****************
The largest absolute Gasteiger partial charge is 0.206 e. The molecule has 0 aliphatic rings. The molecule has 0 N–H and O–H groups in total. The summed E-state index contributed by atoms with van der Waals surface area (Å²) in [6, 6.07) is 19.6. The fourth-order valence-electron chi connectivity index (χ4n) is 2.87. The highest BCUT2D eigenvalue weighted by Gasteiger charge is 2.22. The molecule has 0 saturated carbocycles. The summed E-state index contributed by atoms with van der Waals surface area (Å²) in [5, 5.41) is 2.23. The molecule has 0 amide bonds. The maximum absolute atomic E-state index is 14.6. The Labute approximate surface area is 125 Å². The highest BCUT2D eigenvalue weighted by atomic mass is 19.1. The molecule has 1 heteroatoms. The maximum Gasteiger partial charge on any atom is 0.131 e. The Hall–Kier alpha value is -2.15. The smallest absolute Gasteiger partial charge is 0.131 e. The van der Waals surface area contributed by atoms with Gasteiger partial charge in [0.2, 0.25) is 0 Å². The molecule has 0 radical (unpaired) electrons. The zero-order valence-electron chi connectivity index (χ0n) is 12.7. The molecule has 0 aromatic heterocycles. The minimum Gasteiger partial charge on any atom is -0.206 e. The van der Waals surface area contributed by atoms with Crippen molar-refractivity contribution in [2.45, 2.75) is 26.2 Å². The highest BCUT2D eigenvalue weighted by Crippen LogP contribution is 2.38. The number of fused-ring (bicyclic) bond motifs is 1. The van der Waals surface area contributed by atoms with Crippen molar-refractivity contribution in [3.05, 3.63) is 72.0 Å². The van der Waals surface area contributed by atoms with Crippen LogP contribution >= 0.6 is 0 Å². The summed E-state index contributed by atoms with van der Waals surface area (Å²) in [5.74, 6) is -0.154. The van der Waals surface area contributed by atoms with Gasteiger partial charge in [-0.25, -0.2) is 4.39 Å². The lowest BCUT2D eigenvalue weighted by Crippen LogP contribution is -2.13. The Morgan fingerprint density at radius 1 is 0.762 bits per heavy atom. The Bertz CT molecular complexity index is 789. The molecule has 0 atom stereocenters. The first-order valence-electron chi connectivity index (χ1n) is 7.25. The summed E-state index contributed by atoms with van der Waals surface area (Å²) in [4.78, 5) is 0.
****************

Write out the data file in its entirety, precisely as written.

The largest absolute Gasteiger partial charge is 0.206 e. The molecule has 0 aliphatic rings. The molecule has 0 N–H and O–H groups in total. The summed E-state index contributed by atoms with van der Waals surface area (Å²) in [6, 6.07) is 19.6. The fourth-order valence-electron chi connectivity index (χ4n) is 2.87. The highest BCUT2D eigenvalue weighted by Gasteiger charge is 2.22. The molecule has 0 saturated carbocycles. The summed E-state index contributed by atoms with van der Waals surface area (Å²) in [5, 5.41) is 2.23. The molecule has 0 amide bonds. The maximum absolute atomic E-state index is 14.6. The Labute approximate surface area is 125 Å². The highest BCUT2D eigenvalue weighted by atomic mass is 19.1. The molecule has 1 heteroatoms. The maximum Gasteiger partial charge on any atom is 0.131 e. The Hall–Kier alpha value is -2.15. The smallest absolute Gasteiger partial charge is 0.131 e. The van der Waals surface area contributed by atoms with Gasteiger partial charge in [0.2, 0.25) is 0 Å². The molecule has 0 radical (unpaired) electrons. The zero-order valence-electron chi connectivity index (χ0n) is 12.7. The molecule has 0 aromatic heterocycles. The minimum Gasteiger partial charge on any atom is -0.206 e. The van der Waals surface area contributed by atoms with Crippen molar-refractivity contribution in [2.45, 2.75) is 26.2 Å². The highest BCUT2D eigenvalue weighted by Crippen LogP contribution is 2.38. The number of fused-ring (bicyclic) bond motifs is 1. The van der Waals surface area contributed by atoms with Crippen molar-refractivity contribution in [3.05, 3.63) is 72.0 Å². The van der Waals surface area contributed by atoms with Crippen LogP contribution >= 0.6 is 0 Å². The summed E-state index contributed by atoms with van der Waals surface area (Å²) in [5.74, 6) is -0.154. The van der Waals surface area contributed by atoms with Gasteiger partial charge in [-0.25, -0.2) is 4.39 Å². The lowest BCUT2D eigenvalue weighted by Crippen LogP contribution is -2.13. The Morgan fingerprint density at radius 1 is 0.762 bits per heavy atom. The Bertz CT molecular complexity index is 789. The molecule has 0 atom stereocenters. The first-order valence-electron chi connectivity index (χ1n) is 7.25. The summed E-state index contributed by atoms with van der Waals surface area (Å²) in [4.78, 5) is 0.